Sophie Sampson is a thoroughly modern games designer, and for Wrong! she’s designed us a brand new fast-paced game, ‘So Wrong It’s Right’ for our Wrong! event on 5 July. But she’s also been researching Victorian parlour games, brushing the dust off to find out how those long-ago players found the fun in wrongness…
We think we know where we are with the Victorians. Social relations among the middle and upper classes were proper and decorous. Parlour games were gentle alternatives to singing and playing instruments, or sitting around quietly after dinner. Many were intellectual puzzles or memory games – a rather staid form of fun.
However, like modern game designers, the Victorians knew that in the context of a game, being wrong can be far more fun than being right. Inside a game is one of those places where the normal rules of society don’t quite apply. There, failure is not just celebrated, it’s a large part of the joy of playing. Within the confines of a game getting something wrong is fun – as long as it’s clear there’s a route to success available, and you know the game will give you the opportunity to try again. In no other area of life is getting things wrong so accepted. And when you know that nominal failure opens up a whole new set of experiences, the payoff becomes far better than winning. All kinds of metagames come into play.
In the 19th century a round of forfeits was the traditional second half of an evening of parlour games. ‘Evening Amusements, or A New Book of Games and Forfeits’, published 1856, is quite clear about why you play:
Crying the forfeits is generally considered as the most important part of the amusement of a party, and usually concludes the evening’s gambols; the previous part, the game, being merely looked upon in the light of a vehicle for the collection of materials for the anticipated mirth and glee.
For Victorian ladies and gentlemen, crying the forfeits was a raucous, transgressive end to the evening. From the distance of more than a century, we can be humorous about the fact that the metagame people were often playing was getting to kiss the object of their affections with plausible deniability intact. Fully three-quarters of the forfeits in Evening Amusements involve kissing, and young men record how brilliant games evenings are for bypassing the “mammas” – the gatekeepers of their daughters’ charms. Anticipated mirth and glee indeed.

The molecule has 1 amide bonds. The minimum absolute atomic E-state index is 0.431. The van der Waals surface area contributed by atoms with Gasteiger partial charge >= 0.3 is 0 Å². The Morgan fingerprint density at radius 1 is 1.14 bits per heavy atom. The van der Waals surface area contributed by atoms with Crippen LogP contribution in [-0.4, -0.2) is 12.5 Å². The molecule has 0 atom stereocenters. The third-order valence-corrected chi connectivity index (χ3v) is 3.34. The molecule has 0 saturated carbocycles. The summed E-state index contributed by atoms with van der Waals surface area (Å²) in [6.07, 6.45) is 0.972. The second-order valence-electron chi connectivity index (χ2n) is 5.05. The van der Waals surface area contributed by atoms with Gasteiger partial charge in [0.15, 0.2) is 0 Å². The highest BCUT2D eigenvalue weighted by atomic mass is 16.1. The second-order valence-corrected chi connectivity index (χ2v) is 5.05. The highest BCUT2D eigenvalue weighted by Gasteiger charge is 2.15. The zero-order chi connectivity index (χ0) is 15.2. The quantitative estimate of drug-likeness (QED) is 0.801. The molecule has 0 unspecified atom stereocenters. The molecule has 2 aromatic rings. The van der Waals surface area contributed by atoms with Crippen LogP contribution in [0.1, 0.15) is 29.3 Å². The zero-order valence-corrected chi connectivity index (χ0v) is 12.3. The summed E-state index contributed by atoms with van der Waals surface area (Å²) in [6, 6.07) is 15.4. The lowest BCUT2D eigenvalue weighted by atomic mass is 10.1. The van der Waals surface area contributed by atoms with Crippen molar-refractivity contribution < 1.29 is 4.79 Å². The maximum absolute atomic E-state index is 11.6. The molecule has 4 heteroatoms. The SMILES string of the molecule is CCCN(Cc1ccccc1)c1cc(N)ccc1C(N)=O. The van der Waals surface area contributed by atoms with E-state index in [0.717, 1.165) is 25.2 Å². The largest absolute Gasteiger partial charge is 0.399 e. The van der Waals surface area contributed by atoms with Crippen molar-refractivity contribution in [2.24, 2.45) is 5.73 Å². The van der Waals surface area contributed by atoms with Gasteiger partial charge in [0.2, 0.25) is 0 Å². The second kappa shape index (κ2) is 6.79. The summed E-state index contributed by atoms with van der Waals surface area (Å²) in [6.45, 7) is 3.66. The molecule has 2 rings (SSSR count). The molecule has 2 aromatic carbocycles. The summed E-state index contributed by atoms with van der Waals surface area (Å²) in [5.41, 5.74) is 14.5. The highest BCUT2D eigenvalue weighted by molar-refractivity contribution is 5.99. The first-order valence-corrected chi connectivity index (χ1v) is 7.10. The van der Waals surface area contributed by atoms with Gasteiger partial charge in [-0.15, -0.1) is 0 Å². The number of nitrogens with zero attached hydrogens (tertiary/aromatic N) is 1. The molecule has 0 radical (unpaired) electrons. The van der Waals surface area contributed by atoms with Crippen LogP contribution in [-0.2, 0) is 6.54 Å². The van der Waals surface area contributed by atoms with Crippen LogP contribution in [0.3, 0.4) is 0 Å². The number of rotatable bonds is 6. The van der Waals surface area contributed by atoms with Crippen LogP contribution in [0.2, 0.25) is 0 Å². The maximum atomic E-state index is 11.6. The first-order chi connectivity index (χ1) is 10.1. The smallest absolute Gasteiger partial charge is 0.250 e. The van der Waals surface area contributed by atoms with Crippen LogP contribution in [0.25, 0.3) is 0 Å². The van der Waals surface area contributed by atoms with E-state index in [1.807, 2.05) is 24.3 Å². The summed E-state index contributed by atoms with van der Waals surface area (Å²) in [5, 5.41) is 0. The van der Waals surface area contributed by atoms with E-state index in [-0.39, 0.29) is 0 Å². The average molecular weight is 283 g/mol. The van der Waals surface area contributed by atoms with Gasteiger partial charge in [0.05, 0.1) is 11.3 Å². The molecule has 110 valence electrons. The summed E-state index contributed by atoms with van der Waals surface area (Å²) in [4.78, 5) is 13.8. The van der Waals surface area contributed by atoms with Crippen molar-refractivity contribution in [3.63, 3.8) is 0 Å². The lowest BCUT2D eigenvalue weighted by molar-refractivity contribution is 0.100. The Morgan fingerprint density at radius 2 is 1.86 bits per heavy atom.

This, of course, leads to much discussion in the literature of the day about how dangerous games are. In 1889 a commentator wrote of a game called Drop Handkerchief: “We can only regret that nineteenth century vulgarity has desecrated a pastime, [that was] imbued through long ages with the spirit of simple gaiety and rustic romance”.
However, it wasn’t just anarchy. What made the transgression acceptable was the framework of ceremony: everyone was ‘just following the rules’. In forfeit time status was reversed and conventions overturned – but not too much. The original game runner (the Chairman) would often give up their authority to a new figure (the Dictator) and their enforcer (the Crier), who would choose and dole out penalties to the ladies and gentlemen of the party, deciding how far to push things. In this way the conceited were taken down a peg or two, starcrossed lovers could be brought together and the shy had a route to come out of their shell.
The strictures of society have changed so much that to the modern mind the idea of running a games evening with kissing forfeits can feel rather distasteful. The ways we let off steam and transgress inside games are rather different now. Victorian men, trained for war and empire-building, might be politely troubled by Uncharted. The joy of breaking society’s rules within the context of game structures remains the same – and giving your friends forfeits is still great fun.